The sufferings of the tribals are a product of the barbaric methods adopted both by the Maoists and by State-sponsored vigilantes. The Maoists are accountable to nobody, but it is a sign of the abdication of its Constitutional responsibilities that when the Supreme Court chastised the Chhattisgarh government for its failure to rehabilitate displaced tribals, it set up an enquiry committee composed of the same politicians — Raman Singh, Mahendra Karma, et al — who had energetically promoted the vigilantes. (By the same moral standards, A Raja should be appointed chairman of a committee enquiring into the 2G scandal.)
This callousness of a professedly democratic regime towards the human rights of its citizens provides ammunition to extremists who wish to secede from India or convert it into a one-party State. But our democratic claims are also undermined by increasing curbs on the freedom of the press. Sometimes, it is newspaper owners and managers who are at fault, as when they enter into private treaties with corporate houses to provide favourable coverage, or pass off party propaganda as impartial assessments (what is called ‘paid news’). At other times, it is individual journalists who are guilty, as when they act as spokesmen for particular businessmen or industrial houses.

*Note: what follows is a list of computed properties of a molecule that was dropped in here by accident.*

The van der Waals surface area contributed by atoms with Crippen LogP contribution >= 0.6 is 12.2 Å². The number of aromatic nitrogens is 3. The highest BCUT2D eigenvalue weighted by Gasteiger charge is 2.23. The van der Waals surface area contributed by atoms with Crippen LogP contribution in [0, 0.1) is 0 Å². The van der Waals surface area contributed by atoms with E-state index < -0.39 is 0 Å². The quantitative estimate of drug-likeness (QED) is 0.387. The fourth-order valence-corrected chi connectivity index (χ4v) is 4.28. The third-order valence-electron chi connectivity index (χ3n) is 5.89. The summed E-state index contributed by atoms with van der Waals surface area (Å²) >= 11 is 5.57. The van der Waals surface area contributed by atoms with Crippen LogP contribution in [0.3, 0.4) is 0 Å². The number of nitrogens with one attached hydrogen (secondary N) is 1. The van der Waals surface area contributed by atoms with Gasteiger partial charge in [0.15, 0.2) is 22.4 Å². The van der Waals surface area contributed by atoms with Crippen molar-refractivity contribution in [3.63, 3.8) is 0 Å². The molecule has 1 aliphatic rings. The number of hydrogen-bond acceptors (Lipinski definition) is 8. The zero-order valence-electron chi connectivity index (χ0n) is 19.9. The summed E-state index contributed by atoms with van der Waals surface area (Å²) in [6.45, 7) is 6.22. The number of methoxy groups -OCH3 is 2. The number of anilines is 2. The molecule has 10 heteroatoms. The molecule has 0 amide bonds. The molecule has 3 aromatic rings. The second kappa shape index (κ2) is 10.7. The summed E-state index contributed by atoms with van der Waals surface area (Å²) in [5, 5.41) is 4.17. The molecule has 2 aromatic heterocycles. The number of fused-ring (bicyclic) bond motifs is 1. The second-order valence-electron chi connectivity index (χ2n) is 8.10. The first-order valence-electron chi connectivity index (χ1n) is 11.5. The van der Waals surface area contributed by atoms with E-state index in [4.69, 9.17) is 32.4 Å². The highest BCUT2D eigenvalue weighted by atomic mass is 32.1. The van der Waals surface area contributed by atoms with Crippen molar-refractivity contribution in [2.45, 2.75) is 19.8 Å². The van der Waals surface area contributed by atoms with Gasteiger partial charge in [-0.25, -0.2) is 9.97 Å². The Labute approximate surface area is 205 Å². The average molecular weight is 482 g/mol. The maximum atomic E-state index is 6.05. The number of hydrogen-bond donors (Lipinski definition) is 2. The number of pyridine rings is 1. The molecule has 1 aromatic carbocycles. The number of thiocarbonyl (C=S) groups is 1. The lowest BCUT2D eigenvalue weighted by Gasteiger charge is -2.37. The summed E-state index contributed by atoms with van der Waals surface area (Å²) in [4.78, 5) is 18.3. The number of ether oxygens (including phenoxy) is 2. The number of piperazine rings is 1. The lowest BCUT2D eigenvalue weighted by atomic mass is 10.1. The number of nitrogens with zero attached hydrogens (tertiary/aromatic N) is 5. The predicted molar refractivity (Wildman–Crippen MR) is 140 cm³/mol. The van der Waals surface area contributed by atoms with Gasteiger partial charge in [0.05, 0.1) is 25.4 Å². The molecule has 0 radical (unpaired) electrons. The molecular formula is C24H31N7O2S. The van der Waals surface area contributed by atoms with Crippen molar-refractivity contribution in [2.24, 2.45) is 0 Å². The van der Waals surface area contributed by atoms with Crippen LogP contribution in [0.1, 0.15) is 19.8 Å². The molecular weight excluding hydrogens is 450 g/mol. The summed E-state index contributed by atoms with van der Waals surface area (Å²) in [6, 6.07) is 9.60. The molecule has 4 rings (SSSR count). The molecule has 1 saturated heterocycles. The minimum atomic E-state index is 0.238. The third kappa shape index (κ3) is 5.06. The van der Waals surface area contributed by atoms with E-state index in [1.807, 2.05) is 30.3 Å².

A third threat to press freedom comes from government interference. Consider the curbs on setting up community radio stations, or the banning of news broadcasts from privately owned radio channels. These are a product of a general fear of free expression, but, speaking in more particular terms, states governments often withdraw departmental advertisements (a key source of revenue) from newspapers which have been critical of its policies. Sometimes, the intimidation is less subtle; as when politicians threaten independent-minded journalists, and even (as has happened in Dantewada) have them beaten up by hired goons.
That India, unlike China, has regular elections, and that Indians, unlike the Chinese, can live anywhere they want, are freedoms to cherish and be grateful for. Among other visible (and admirable) strengths of Indian democracy are the independence of institutions such as the Election Commission and the Office of the Comptroller and Auditor General, and the sturdily apolitical character of our armed forces. Set against these gains are the corruption and criminality of our political class, the corruption and corrosion of our legal system, and the increasingly self-serving nature of our Press. Rather than brag about how much more democratic we are than China, we should pay attention to how far Indian democracy, c. 2011, falls short of the ideals envisaged and the standards laid out by our own Constitution in 1950.
(Ramachandra Guha is the author of Makers of Modern India)
*The views expressed by the author are personal